Induced gonad development by hormone injection of a female (380 mm TL, 1.5kg) and a male (405 mm TL, 2kg) under experimental conditions spawned 390,000 eggs, in which 40,000 were fertilized. The majority of the hatched fry had abnormal morphology and died after 30 hours (Ou et al. 1999b)
|Use and Trade:||
C. altivelis is consumed as food, and juveniles are popular aquarium fish fetching a high price (Randall and Heemstra 1993, Ou et al. 1999a).
There are many studies of spawning in captivity, hatchery, and rearing of juvenile and adult C. altivelis. A plentiful supply of the fry is available for aquaculture by commercial hatcheries in Indonesia. It was found that fingerlings prefer protein to that of lipid as a dietary energy source (Williams et al. 2004).
In Australia, the Department of Primary Industries Northern Fisheries Centre, Cairns, and the Department of Business Industry and Resources Development’s Darwin Aquaculture Centre hold wild-caught mature C. altivelis in captivity for the purposes of research into spawning and larval rearing. Their objectives are stated as being to supply the demand for live reef fish to Asian countries so as to lessen the fishing pressure on natural stocks of reef fish in Australia (Bowater et al. 2003).
In Indonesia, about one million and more than three million juveniles (4-5 cm TL) were produced by hatcheries in 2000 and 2001, respectively. In 2003, two government, seven commercial and more than 100 farmer backyard hatcheries were actively producing juveniles (Sugama et al. 2003).
Humpback Grouper has been produced from three Fisheries Marine Culture Research Centre at Gondol (Bali), Situbondo and Tanjung Putus (Lampung) in Indonesia. In 2002, Tanjung Putus, Lampung produced 33 tonnes of humpback grouper with a total product value Rp 8.5 billion (about US$ 929 million). In 2003, 67 ton of humpback grouper, valued at Rp 16.9 billion (about US$ 1.85 billion) had been produced (Abdullah Habibi, Director of Taka Foundation, pers. comm. on 16th Jan 2006).
It was estimated that the annual production of C. altivelis seedstock (5-10 cm TL) from Indonesia hatcheries were 697,800 and 1,050,420 individuals in 2002 and 2004, respectively. Some of the juveniles produced from hatcheries are sold to the international aquarium fish market (Rimmer et al. 2005); Rimmer et al. (2005) also stated that there is one hatchery in northern Queensland that has produced numbers of C. altivelis.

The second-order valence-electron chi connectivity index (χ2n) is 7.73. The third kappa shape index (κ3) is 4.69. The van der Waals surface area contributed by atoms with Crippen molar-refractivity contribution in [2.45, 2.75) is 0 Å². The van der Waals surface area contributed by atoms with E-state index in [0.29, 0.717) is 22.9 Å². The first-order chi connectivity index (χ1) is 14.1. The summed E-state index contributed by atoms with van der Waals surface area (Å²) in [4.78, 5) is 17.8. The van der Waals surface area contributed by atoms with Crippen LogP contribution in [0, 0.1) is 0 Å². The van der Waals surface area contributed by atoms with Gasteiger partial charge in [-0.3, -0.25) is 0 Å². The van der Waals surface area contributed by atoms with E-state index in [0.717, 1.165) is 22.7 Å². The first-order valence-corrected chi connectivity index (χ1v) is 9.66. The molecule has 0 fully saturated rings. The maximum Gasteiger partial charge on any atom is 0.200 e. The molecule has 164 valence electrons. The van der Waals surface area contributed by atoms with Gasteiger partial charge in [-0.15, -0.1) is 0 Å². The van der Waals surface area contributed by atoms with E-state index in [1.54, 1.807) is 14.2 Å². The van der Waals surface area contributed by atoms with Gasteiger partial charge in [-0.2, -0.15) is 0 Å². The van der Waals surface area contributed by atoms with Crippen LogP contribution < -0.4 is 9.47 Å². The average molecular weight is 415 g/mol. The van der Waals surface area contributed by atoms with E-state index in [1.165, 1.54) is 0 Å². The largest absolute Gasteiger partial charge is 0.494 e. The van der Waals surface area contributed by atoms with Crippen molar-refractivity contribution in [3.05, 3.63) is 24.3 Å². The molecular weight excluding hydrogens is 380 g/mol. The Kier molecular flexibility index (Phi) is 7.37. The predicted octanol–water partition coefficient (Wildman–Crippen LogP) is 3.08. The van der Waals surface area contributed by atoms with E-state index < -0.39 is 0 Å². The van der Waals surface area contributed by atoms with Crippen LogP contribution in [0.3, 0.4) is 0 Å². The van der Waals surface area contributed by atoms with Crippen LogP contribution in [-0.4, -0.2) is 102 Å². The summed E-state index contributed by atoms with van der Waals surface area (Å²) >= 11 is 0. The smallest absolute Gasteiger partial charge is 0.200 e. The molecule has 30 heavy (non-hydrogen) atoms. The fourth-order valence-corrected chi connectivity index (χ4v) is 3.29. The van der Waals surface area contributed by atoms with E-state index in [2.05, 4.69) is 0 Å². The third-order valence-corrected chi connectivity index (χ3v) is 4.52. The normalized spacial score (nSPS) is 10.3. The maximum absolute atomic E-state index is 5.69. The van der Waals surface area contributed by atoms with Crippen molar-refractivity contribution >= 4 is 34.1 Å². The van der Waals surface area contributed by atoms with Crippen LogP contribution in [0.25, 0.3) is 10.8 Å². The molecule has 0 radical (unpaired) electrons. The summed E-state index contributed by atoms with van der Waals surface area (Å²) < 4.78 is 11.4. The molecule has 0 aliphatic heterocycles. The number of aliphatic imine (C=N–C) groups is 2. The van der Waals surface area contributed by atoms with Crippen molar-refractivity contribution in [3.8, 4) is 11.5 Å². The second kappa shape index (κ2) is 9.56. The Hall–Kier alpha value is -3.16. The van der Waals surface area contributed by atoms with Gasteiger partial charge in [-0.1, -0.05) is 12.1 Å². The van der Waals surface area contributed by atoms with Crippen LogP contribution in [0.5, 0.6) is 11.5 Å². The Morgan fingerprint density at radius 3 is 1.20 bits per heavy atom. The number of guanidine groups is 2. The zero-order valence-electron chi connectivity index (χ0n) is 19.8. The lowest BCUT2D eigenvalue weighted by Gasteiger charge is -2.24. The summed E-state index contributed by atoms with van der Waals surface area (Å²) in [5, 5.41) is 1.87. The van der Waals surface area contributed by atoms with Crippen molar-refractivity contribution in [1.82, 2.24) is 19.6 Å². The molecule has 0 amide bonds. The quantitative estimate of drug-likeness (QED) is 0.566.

In Southeast Asia, C. altivelis is heavily exploited and its habitat is being degraded.
Live reef fish trade
Juveniles are taken for the aquarium trade, sometimes using cyanide (Min pers. comm.), while adults are highly prized in the live reef fish trade centered in Southeast Asia. Individuals are taken in quite high numbers according to general observations and anecdotal information (Lee and Sadovy 1998) at about 40-70 cm (Lau and Parry-Jones 1999). The live fish fishery for this species operated in Queensland from 1995 (Elmer 1998) to 2003, but is now closed. The grouper's geographic distribution lies almost exclusively within an area of considerable exploitation for this species and where its habitat is likely to be subject to damage (Cesar et al. 1997). Humpback groupers are among the more important (by volume) species imported into the major live food fish centre (Hong Kong) and come principally from Indonesia, China and the Philippines.
Continued high prices in Hong Kong will inevitably lead to localised depletions. Further pressures are likely to be placed on this species in other parts of its range (e.g. Australia or other Southeast Asian countries), once Indonesian populations are reduced. The live reef fish trade is a potential threat to the survival of the species, particularly in Southeast Asia where it is heavily targeted.